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Bad to sing into a corner?

A few noob questions about booth setup:

Is it bad to setup a vocal booth and then setup the mic so u're singing into the corner (at a 45 degree angle)? Should the singer be facing one of the walls?

Are some acoustic foams better for sound control in vocal booths (for vocal frequencies) than others? I get confused looking at pyramids, wedges, tiles, etc..

Also, is it possible to have a booth that's too "dead"? I know reverb effects can be added later but I've heard that some famous vocalists prefer a bit of "room" in their room. Is this a preference thing amongst different vocalists? Right now my booth actually feels a little dumpy. Should I think about livelying it up a bit?



moonbaby Thu, 01/11/2007 - 07:27
"Singing into the corner" can wreak havoc with the mic you're using, depending on its' pattern.
And, yes, a vocal booth can indeed be too dead. Nasty-sounding, too, especially if it is too small. Try placing the vocalist(s) in the middle of the room, and then "gobo" them off. This can be as simple as taking a couple of heavy blankets and draping them over some mic booms to create a makeshift "booth". This is an area where you can be creative and experimental. There is nothing so detrimental to some performances than to close the vocalist in a little box. Especially if you're using a big condenser that can pick up a pin dropping at 50 feet!

RemyRAD Fri, 01/12/2007 - 00:12
I thought everybody loved the sound of bathrooms and phone booths? What about coffins?? There was this worst sounding vocal booth I ever/never heard. It was about the size you describe completely filled with SONEX foam. I felt like my brain was being sucked out of my ears! I thought I was going to go insane instantly! It was horrible! Horrible I tell you! Ugh!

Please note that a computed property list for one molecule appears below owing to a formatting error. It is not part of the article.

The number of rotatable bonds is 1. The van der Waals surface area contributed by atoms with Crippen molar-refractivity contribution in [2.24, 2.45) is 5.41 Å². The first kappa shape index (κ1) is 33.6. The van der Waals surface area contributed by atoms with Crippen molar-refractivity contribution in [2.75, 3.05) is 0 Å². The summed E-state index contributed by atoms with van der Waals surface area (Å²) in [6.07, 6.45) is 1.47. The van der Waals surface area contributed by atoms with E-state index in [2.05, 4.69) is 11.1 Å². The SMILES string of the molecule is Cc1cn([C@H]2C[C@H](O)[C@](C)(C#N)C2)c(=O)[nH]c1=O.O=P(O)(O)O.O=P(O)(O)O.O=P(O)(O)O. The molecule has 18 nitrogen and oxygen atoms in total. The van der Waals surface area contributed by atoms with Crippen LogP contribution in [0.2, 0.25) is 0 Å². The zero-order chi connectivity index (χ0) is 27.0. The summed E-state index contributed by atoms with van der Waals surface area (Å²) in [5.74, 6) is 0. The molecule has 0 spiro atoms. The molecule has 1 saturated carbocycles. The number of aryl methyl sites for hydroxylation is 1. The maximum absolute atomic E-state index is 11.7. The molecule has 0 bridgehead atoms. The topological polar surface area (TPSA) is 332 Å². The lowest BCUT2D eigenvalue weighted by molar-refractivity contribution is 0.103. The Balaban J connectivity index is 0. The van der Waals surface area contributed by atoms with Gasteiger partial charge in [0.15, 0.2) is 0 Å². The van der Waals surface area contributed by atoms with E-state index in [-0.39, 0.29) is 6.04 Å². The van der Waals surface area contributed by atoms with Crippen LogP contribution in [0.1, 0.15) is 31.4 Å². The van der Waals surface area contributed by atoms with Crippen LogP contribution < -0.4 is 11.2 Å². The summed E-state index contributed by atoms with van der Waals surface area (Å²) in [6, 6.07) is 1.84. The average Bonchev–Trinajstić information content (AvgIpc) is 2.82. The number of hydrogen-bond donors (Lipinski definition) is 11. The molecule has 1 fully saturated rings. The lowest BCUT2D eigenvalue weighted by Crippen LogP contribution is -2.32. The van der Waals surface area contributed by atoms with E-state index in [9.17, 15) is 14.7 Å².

Now why do you really want a vocal booth?? I don't believe in them. They are an unnecessary phallus, see?

Pretty in practical
Ms. Remy Ann David

moonbaby Fri, 01/12/2007 - 10:07
Well, why did you think that singing into the corner of a room would help keep the outside noise from getting to the mic? Were you bad and doing a "time out"?
What mic are you singing into? One with a tight pattern (like a 'live vocal' mic) will keep the room and extraneous noises out to some degree, so will that "hanging blanket" deal I described. But if you're in an environment that is so loud that you can hear babies crying, couples screaming, dogs barking, etc., you really need to find a more suitable place to record. Remember, if you can hear them, they can hear YOU.
Are you in school? How feasible is it to possibly use an unused classroom
after hours? How about a house-of-worship? I regularly help members of my church cut basic tracks in our chapel, it really isn't that hard to put together a small tracking rig for a demo-type recording that can be moved in/out of the room easily. Use your imagination here. Once you realize how important the environment is, you'll figure out something.